Instructables

Fix your busted headphones!

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A few weeks ago, my favorite pair of headphones started acting strangely - at first I thought it was my playback devices, but the problem seemed too consistent across all of the devices to be rooted there. I got my hands on a a really dinky pair of ear buds, and sure enough, it was actually my headphones that were busted. The cord was in good shape and the earphones were in enclosures, so I figured it was the plug. The plug is often the most abused part of your headphones, and the rubber that supports the wiring can sometimes get damaged too.

For this project you will need the following:
  • wire snips/strippers
  • soldering iron
  • solder/flux
  • replacement jack

 
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Step 1: Cut the end off your headphones.

Picture of Cut the end off your headphones.
headphones_2.jpg
headphones_3.jpg
Yep. No turning back now - just go for it. Then use your wire strippers to remove the wire casing around the cord. My headphones had coated wires within the main cord housing, if your headphones are like that too, you will have to strip down enough insulation to wire to solder the new jack into place.

Step 2: The fix.

Disassemble your new headphones jack and thread the housing onto the existing headphone cord (see images)

I used a 'helping hands' clamp tool to hold the new jack in place while I threaded the three wires into place. With the archaic set of headphones I was using, it didn't particularly matter which wire was fed into each pin - I tried all possible configurations,  I put the white wire in the long pin, and the red and black wires in the smaller pins. Gingerly, heat each pin, and solder into place.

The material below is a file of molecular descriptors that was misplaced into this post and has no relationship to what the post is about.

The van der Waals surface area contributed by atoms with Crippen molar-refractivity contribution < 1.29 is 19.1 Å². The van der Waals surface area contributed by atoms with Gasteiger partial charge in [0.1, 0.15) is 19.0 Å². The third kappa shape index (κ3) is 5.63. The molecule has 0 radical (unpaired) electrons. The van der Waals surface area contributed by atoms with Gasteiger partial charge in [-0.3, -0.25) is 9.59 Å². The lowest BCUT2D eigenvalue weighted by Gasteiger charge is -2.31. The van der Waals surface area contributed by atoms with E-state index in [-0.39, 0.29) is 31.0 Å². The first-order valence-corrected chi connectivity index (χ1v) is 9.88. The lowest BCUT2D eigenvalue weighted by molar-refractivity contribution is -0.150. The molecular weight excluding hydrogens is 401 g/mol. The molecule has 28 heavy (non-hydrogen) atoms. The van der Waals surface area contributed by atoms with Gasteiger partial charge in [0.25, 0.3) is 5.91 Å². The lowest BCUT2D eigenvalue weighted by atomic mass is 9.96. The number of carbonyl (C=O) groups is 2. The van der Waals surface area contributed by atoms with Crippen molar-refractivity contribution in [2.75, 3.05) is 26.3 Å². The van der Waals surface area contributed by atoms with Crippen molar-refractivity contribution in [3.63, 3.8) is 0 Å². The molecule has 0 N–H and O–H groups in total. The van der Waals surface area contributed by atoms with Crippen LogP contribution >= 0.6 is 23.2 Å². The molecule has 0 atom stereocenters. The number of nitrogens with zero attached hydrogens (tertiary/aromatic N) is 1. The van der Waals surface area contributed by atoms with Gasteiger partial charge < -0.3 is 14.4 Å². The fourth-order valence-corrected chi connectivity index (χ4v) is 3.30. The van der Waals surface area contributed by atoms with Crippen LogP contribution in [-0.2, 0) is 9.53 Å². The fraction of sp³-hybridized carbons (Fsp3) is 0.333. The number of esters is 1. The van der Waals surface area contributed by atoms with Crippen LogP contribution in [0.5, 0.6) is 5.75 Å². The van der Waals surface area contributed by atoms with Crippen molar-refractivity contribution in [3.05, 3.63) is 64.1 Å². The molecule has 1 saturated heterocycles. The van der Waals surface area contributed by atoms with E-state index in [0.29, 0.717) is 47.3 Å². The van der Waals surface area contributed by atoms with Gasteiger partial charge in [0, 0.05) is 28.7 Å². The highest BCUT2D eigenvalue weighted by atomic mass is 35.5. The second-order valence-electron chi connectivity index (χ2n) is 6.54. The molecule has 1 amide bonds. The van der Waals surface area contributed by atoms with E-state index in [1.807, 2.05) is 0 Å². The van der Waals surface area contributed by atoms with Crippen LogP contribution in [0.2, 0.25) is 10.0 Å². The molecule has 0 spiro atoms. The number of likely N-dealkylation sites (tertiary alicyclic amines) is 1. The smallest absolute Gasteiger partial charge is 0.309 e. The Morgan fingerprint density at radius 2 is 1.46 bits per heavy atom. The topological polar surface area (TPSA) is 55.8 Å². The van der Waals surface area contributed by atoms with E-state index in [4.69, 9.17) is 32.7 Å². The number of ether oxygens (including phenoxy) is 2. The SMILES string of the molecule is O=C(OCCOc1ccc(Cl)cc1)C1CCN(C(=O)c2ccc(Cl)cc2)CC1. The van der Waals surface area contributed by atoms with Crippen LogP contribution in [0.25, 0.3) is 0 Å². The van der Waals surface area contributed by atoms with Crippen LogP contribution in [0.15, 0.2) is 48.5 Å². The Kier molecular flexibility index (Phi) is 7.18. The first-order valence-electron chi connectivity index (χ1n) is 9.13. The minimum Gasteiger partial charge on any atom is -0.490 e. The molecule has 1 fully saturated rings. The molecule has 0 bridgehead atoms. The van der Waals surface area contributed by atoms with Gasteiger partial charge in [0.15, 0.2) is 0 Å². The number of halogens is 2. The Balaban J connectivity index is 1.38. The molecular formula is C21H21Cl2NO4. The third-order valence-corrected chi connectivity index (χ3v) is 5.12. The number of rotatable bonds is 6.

Step 3: Check it and jam it.

Picture of Check it and jam it.
headphones_10.jpg
Go through checking the strength of your solders, then crimp down the plug into place.  Slide the enclosure back down, and screw into place.

Now, pump up the jams. Do the robot.

robot v.1.1 from Audrey Love on Vimeo.

jlyvers7431 year ago
Where did you buy that replacement part, the actual jack? This could save us $85 on a new charger for a laptop! Wohoo, thank you!
audreyobscura (author)  jlyvers7431 year ago
http://www.radioshack.com/product/index.jsp?productId=2104061

There you go :)
NRen2k52 years ago
Reminds me, I have an old pair of Sennheiser headphones with a ¼" plug that I’ve been meaning to replace with a ⅛" plug. Same process as you outline here of course.
NRen2k5 NRen2k52 years ago
That should say 1/8", but Instructables’ support for Unicode characters is evidently broken.
xaenon NRen2k52 years ago
why not just use an adapter? I'm pretty sure Radio Shack sells them.
This doesn't always work ... newer headphones in the last few years have a "fiber" strand in them. Once cut ... well, you're screwed.
FrozenIce2 years ago
what if something happens to the headpiece??
dan18972 years ago
THIS IS GREAT, I CAN REPAIR ALL OF MY OF HEADPHONES AND EARPLUGS (all of them have this trouble)
k5cqb2 years ago
I fixed my wife's last night. I didn't replace the plug, I just sliced away the bulky rubber boot and re-soldered the loose connection.
So now if it breaks again, all you have to do it unscrew it it and resolder?
Correct.
MW0GKX2 years ago
It does matter which wire goes to what pin as you have 2 speakers, a Left and a Right plus the ground wire(s) as incorrect connection could cause damage to the device thart they are used on.
Take a look at:
http://highfields-arc.co.uk/repairs/headphones.htm
for explanation of wires, plugs etc.
rihaller MW0GKX2 years ago
You can also determine the proper wire-to-plug arrangement by using a continuity tester (or ohm meter) on the plug you cut off. Test each color for connectivity to which part of the plug tip it connects to. Then connect colors identically on the replacement plug.
The BEST reply! Thank you!
If a DIYSer can use a soldering iron properly, then he/she is fully conversant with a basic volt-continuity meter.
For one, you can't go wrong with the 'common' or ground wire. After that, just connect it as rihaller says.
As a rule, one of the wires may be intermittenttly contacting or even broken at the plug but not likely both.
Smart as most DIYSs are, use the process of elimination.
paziggie MW0GKX2 years ago